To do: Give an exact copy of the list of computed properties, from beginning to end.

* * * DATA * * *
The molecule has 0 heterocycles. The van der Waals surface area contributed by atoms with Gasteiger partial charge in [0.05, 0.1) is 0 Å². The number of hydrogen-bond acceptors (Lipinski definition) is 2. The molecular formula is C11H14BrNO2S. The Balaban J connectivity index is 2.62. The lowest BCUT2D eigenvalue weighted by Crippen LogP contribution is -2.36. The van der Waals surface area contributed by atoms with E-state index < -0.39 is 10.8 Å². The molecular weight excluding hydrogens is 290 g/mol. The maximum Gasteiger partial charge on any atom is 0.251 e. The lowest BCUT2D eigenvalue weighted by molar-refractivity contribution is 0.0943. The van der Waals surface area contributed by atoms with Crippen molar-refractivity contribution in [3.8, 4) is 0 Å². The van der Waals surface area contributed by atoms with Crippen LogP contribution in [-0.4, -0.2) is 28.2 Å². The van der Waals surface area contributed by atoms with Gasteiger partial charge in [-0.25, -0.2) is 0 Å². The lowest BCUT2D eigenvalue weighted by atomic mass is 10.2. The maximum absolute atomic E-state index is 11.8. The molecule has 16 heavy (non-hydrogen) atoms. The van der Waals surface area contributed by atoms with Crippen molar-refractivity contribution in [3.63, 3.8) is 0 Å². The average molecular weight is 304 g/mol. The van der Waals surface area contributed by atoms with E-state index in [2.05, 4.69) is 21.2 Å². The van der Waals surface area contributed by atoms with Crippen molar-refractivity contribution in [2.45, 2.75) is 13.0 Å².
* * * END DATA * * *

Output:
The molecule has 0 heterocycles. The van der Waals surface area contributed by atoms with Gasteiger partial charge in [0.05, 0.1) is 0 Å². The number of hydrogen-bond acceptors (Lipinski definition) is 2. The molecular formula is C11H14BrNO2S. The Balaban J connectivity index is 2.62. The lowest BCUT2D eigenvalue weighted by Crippen LogP contribution is -2.36. The van der Waals surface area contributed by atoms with E-state index < -0.39 is 10.8 Å². The molecular weight excluding hydrogens is 290 g/mol. The maximum Gasteiger partial charge on any atom is 0.251 e. The lowest BCUT2D eigenvalue weighted by molar-refractivity contribution is 0.0943. The van der Waals surface area contributed by atoms with Crippen molar-refractivity contribution in [3.8, 4) is 0 Å². The van der Waals surface area contributed by atoms with Crippen LogP contribution in [-0.4, -0.2) is 28.2 Å². The van der Waals surface area contributed by atoms with Gasteiger partial charge in [-0.25, -0.2) is 0 Å². The lowest BCUT2D eigenvalue weighted by atomic mass is 10.2. The maximum absolute atomic E-state index is 11.8. The molecule has 16 heavy (non-hydrogen) atoms. The van der Waals surface area contributed by atoms with Crippen molar-refractivity contribution in [3.63, 3.8) is 0 Å². The average molecular weight is 304 g/mol. The van der Waals surface area contributed by atoms with E-state index in [2.05, 4.69) is 21.2 Å². The van der Waals surface area contributed by atoms with Crippen molar-refractivity contribution in [2.45, 2.75) is 13.0 Å².